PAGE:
Hong Kong
Kowloon City

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  • Day63

    Home Again

    May 17, 2019 in Hong Kong ⋅ 🌬 29 °C

    Home Again

    Here we are back to sunshine, initially ..and lovely to be here in Autumn, a little strange to come to the dry landscape, after the green of the UK, which is so brilliant, in a completely different time of year, travel is wonderful.. We zoomed across the world, Cathay first, all very comfortable ,new A150/900,Time passed quickly, and you think you don’t sleep but really you do, a little…
    Hong Kong is super efficient, as is most of Asia , we smile as they are quite strict with instructions, as we gathered for our Hotel transport, dressed in uniform, marshalling the troops, and leading us all a distance to the bus ,outside an immediate shock ,of high humidity. From last year, and this is amazing ,they have and are, building a new motorway and huge bridge system, to bypass some of the route from before, to the city from Lantau ,their building ability, especially bridges ,is unbelievable, these are huge constructions ,and of course in the near region, is the new Bridge all the way out to Macau…!
    Progress is swift, and lack of land is no issue, they simply fill and reclaim a new part, and off they go, the population density is mind boggling, and to supply electricity ,water and services must be immense. It is tidy and it all works, traffic is orderly, they have rules ,and adhere to them .
    Arrival to our familiar Hotel in a pleasant neighbourhood, was slightly chaotic ,many people ,security and congestion, it was the Shareholder’s meeting, so many gathered ,and we were shepherded in efficiently, and mentioned we had a bigger room, and it was available ,[it was just 9.30am ,] up.. feeling rather tired ,we had a suite, two large rooms, and powder room ,stunning view right on the harbour, bemused really, but ours not to reason why ,we gleefully settled. Ventured out trying to be awake as long as possible.!
    Much to see but extremely hot…!
    Nice Chinese dinner and rested well overnight, out again next morning, then later, just enjoyed our surroundings of this harbour ,unlike any other, so busy, and people swimming in it, humm, well it looks very clean.!!?? We love Hong Kong, so many visits ,and happily return for our stopovers…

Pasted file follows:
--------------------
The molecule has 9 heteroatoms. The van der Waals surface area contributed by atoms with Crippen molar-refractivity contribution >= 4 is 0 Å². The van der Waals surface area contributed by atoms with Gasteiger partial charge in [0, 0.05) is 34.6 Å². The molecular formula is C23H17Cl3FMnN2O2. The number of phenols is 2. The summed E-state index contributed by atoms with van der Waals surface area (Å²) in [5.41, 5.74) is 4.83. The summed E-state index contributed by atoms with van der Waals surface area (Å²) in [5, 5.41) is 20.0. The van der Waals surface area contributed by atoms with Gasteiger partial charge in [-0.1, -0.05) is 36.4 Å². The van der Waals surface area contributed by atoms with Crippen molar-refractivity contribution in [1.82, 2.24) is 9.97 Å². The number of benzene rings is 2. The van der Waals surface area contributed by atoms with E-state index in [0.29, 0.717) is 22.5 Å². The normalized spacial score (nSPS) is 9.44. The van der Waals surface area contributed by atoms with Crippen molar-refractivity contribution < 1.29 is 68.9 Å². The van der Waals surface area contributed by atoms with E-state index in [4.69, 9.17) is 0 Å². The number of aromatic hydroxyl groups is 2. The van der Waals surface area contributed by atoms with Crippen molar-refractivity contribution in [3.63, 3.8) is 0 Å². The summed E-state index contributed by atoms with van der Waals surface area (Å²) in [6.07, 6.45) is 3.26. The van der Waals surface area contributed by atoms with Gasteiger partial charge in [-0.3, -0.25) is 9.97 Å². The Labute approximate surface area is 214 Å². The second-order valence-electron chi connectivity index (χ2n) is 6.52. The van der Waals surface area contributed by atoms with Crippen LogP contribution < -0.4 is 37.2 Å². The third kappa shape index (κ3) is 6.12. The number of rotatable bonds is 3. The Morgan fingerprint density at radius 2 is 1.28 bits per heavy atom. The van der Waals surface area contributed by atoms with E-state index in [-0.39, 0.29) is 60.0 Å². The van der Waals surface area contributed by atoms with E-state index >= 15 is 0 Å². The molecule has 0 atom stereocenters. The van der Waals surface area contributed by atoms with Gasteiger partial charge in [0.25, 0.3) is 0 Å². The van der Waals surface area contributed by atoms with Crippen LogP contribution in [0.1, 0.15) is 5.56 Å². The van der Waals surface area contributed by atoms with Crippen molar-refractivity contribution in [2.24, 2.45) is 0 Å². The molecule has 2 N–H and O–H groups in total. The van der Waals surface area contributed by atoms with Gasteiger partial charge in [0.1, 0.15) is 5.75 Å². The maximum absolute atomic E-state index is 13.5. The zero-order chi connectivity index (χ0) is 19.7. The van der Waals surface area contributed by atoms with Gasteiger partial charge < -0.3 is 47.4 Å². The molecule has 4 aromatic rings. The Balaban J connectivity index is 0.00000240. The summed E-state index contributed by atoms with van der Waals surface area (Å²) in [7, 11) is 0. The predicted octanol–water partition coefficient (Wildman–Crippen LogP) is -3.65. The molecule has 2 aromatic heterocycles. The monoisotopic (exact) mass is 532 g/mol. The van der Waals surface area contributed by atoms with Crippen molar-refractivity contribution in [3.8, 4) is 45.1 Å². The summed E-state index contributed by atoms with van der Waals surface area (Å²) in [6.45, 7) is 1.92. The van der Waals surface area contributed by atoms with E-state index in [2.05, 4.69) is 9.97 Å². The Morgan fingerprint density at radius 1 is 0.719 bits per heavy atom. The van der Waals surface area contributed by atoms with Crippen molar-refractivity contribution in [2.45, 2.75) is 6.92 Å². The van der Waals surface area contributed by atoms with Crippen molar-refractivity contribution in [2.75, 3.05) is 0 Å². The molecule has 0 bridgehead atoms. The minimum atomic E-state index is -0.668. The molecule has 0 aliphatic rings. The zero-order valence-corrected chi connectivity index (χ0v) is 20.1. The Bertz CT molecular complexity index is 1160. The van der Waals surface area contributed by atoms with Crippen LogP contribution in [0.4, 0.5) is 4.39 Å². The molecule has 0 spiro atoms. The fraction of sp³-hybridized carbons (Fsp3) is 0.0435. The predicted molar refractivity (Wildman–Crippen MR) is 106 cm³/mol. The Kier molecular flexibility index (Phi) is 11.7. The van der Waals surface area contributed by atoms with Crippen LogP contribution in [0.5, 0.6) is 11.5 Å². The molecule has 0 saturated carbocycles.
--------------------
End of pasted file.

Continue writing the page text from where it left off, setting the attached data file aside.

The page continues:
5pm departure ,on Air NZ , the Airport is simply HUGE, gets more so each time, another whole wing is being constructed, it’s a hike to the gate ,but all efficient and off very quickly, another new aircraft, a 77/200, gleamingly so…Very comfortable in Prem Economy, wonderful service, great food, heaps of leg room, and once again thinking no sleep, but the time vanished ..so there was some…
    Auckland airport overflowing so we had to Park on the tarmac, and be bussed into the terminal, 2 A380s in place, amongst many others, many indignant at this procedure and really one wonders how much our little Country should take… beware I say…too many people is not what we want.
    Cetrece waiting for us , on a sunny day, and home to our warm house, thank you Jo.!
    If we learnt anything from our wonderful journey, and it has been simply that, it is, we live in a very congested, troubled world ,with millions trying to re locate from damaged ,overcrowded countries , to others, now with facilities stretched to capacity, and crumbling economy’s, we seem to be almost the last bastion of normality, slightly removed from it all. I hope good sense prevails and some tough decision’s are made to keep us clean and green, it will be a fight I think…
    Thank you for coming along on this journey, your input is so appreciated and our link to home, we love to hear from each and everyone of you, and to have you all gathered, is my great pleasure, I write too much, I know, but when it’s my book I love to recall it all.
    Viking is a Cruise Line, over and above all others, and we hope to go again, at some time.
    Now I need to adjust to cooking, washing and making the bed…! Back to reality, and good to be here amongst our Family, Friends and Neighbours, who are the most important of all…!
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  • Day8


    October 4, 2019 in Hong Kong ⋅ 🌙 27 °C

    Today's plan was to visit the island of Macau, the biggest gambling centre by value in the world, so I shouldn't have been surprised when my gamble of leaving after 10am didn't fully pay off. First of all we had ridden two MTR lines and were heading for the ferry terminal when I remembered that because Macau is technically a different territory to Hong Kong, we would need our passports. Guess where those were. Yep, safely locked away in our hotel room. Good news is I got to enjoy another two Star ferry rides, two taxi rides and a run up to the hotel and back to fetch them.

    Secondly, I did know that this week is Golden Week, the Chinese national day celebration, and had planned accordingly for it in Shanghai. However, because of the ongoing protests in HK Chinese tourists have been avoiding here and going elsewhere. Guess where it seems they have all headed instead? Macau! I have never in my life seen such unrelenting swarms of tourists!